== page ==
“I had older brothers and I listened to everything,” he said. “From Bone Thugs-n-Harmony to the Black Crowes — and my first concert was Alan Jackson. In town, I feel like our generation of writers and artists did the same thing. That’s why I feel like there’s a melting pot and all this unique music. They did love Nirvana, but also Boyz II Men.”
“But we were also listening to the ’Watermelon Crawl’ by Tracy Byrd at the skating rink,” Satcher added.
And thus you have their unique sound that’s partly inspired by R&B, some hip-hop, the Black Crowes, the Allman Brothers and country music from the last few decades.
It makes for one heck of a party in a live show, too.
And these road dogs can’t wait to get back out there and give the new music to the fans.
“It’s always fun to see which songs people gravitate towards, because we’ve been playing a few of these songs live and it’s cool, but no one’s heard them before so they’re hearing it for the first time,” guitarist Brown said of the band’s upcoming tour dates. “Now that people will actually be able to have the record and hear it, it’s gonna be good.”
And their wives also get to join them on the road whenever they want, which always makes the road feel a little more like home.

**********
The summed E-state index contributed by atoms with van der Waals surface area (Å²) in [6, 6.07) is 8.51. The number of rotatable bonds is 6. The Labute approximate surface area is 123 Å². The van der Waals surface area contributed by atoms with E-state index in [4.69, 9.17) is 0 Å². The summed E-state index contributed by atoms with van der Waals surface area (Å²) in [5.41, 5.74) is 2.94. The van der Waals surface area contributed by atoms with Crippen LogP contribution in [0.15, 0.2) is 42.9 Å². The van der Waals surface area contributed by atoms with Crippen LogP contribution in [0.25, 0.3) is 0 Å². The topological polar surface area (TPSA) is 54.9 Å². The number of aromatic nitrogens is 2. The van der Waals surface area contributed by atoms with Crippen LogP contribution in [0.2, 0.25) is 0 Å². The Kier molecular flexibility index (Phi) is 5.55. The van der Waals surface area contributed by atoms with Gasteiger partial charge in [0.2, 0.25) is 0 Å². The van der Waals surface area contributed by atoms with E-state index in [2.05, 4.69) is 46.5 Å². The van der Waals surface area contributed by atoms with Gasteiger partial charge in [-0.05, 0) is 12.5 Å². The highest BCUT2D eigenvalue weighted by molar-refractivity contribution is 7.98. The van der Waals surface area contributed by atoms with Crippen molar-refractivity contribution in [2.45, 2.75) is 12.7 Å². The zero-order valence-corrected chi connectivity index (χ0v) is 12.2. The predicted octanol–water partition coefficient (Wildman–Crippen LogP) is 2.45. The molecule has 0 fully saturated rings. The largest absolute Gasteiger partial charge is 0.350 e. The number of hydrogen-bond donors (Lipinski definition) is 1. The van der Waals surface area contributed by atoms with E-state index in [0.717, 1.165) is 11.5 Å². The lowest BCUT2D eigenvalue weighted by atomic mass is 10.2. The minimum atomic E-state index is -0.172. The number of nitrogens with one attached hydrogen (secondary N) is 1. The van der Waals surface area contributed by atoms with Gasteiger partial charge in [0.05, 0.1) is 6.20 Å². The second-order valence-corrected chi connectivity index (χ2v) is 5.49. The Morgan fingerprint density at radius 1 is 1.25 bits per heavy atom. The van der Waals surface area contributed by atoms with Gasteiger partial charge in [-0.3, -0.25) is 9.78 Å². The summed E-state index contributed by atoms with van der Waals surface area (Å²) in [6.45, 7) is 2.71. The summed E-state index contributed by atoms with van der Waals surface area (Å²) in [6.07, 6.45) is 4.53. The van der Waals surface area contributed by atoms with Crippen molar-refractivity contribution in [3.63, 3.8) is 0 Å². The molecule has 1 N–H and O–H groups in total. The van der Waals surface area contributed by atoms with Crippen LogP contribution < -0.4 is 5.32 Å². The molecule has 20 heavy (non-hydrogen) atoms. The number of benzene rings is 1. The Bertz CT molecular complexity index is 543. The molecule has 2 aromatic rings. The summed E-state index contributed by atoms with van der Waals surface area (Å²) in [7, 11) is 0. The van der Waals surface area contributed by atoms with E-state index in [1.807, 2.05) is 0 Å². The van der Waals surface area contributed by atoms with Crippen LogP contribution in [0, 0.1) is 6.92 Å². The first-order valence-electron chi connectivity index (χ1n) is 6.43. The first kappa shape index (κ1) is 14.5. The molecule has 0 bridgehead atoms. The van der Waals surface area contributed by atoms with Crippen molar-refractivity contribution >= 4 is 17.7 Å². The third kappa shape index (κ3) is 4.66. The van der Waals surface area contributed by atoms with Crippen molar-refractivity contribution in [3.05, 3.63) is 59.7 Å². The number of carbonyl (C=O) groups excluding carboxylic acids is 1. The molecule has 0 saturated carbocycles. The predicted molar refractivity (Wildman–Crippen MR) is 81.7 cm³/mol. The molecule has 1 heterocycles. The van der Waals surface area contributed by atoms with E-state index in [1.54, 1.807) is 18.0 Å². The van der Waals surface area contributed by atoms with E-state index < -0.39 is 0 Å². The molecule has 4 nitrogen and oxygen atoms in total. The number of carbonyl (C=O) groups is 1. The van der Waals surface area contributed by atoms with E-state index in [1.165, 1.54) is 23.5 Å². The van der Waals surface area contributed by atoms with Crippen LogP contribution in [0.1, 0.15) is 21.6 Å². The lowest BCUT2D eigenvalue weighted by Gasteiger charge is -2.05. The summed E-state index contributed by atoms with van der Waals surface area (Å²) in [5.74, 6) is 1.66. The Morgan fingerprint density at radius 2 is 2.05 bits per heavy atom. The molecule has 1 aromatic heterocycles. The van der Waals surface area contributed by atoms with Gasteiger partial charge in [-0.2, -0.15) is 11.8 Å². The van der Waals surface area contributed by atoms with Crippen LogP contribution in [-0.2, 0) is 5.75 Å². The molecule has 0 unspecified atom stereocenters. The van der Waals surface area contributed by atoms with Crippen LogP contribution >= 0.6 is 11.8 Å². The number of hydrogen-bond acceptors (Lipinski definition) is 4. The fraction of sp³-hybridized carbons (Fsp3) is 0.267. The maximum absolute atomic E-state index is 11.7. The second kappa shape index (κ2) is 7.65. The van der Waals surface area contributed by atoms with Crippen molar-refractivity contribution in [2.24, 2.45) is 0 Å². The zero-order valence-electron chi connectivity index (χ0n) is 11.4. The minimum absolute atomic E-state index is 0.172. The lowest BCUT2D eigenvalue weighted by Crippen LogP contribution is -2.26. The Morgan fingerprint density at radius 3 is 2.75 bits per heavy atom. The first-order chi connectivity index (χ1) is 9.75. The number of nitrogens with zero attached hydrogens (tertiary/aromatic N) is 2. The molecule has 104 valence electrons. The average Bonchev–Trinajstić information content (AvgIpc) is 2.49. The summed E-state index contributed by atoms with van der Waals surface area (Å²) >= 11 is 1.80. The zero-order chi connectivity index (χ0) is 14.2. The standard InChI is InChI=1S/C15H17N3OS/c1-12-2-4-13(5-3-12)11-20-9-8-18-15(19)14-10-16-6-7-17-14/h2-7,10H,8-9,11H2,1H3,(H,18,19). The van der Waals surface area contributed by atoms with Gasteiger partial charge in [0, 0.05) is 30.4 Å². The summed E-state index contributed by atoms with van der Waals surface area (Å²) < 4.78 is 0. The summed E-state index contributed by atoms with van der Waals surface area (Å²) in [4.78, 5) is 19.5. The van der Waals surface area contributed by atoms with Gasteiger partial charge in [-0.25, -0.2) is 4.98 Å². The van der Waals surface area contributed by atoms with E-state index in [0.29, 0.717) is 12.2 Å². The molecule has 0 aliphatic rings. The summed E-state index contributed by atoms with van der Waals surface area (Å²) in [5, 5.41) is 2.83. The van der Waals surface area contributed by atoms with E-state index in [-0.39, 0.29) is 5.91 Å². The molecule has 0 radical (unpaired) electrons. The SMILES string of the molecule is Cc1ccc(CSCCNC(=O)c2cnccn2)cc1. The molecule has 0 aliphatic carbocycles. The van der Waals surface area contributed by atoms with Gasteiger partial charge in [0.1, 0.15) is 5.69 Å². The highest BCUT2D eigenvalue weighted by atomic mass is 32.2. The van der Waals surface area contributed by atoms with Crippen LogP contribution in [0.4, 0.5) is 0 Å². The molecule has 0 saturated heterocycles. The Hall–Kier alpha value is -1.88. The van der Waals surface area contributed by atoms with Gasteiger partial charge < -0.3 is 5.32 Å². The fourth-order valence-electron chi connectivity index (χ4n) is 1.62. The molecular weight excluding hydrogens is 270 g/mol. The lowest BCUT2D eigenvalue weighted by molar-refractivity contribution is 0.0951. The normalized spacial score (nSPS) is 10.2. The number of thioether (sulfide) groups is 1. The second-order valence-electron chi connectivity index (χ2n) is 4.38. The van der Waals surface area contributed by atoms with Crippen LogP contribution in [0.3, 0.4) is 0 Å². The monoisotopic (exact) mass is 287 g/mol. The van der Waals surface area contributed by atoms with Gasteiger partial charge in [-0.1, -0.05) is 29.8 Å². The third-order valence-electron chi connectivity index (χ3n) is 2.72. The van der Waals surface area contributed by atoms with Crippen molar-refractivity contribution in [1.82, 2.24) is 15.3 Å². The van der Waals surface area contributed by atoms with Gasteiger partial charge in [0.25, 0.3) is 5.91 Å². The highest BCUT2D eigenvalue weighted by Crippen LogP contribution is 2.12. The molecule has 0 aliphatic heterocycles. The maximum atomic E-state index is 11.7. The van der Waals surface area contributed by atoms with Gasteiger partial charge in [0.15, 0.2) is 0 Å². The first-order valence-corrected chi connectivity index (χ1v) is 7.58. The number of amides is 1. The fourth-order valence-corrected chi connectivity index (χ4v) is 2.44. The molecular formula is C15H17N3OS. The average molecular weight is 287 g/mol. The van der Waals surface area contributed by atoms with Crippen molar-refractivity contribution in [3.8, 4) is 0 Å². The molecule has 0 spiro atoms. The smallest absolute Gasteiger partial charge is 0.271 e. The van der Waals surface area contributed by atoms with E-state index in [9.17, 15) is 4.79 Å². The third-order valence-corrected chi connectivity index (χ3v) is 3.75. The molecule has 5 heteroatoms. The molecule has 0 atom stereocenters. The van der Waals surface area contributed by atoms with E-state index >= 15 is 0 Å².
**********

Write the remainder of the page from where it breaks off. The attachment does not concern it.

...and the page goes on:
“They love it,” Brown said. “We’re all like one big family.”
Satcher says the wives and fiancée (bassist Graham DeLoach is engaged) are completely understanding and supportive.
“We’ve all been in bands since we were kids, pretty much,” he said. “Ever since we’ve known and met our wives, this has been our lives.”
Satcher actually met his wife at one of their shows at Nashville’s 12th and Porter. DeLoach met his fiancée on the Lynyrd Skynyrd cruise.
“That’s Southern rock love story right there, man,” Satcher said.
No kidding. They’ve had so many incredible life moments born from music and the road, including getting to tour with one of their biggest influencers, the late Gregg Allman.
Allman’s passing last week shook the music world and brought back a lot of wonderful memories for those who had the chance to tour with him and get to know him personally, including the guys, who had their own life-changing experience with the icon early on in their career.
“We did a handful of shows with him, maybe ten or twelve,” Hobby recalled. “It was just the four of us, acoustic, back in the day, riding in a van. We would look side stage and he would just be standing there watching us play.”
“Nothing will make you more excited and nervous all at the same time,” DeLoach said.
“He was very nice to us,” Hobby added. “He’d give us his hotel rooms every night because we didn’t have any money for hotels. His bus would leave and he’d be like, ’Y’all have the hotels.’ They would throw in money for food for us. They did everything they could to help us out. That’s our memory of Gregg Allman: how generous he was, and getting to watch him play every night.”
The quartet is learning from the best, making records they believe in, being true to themselves, their artistry and making it happen. That’s a recipe for continued success.
Bridges features the lead single “Preachin’ To The Choir,” which has officially hit country radio.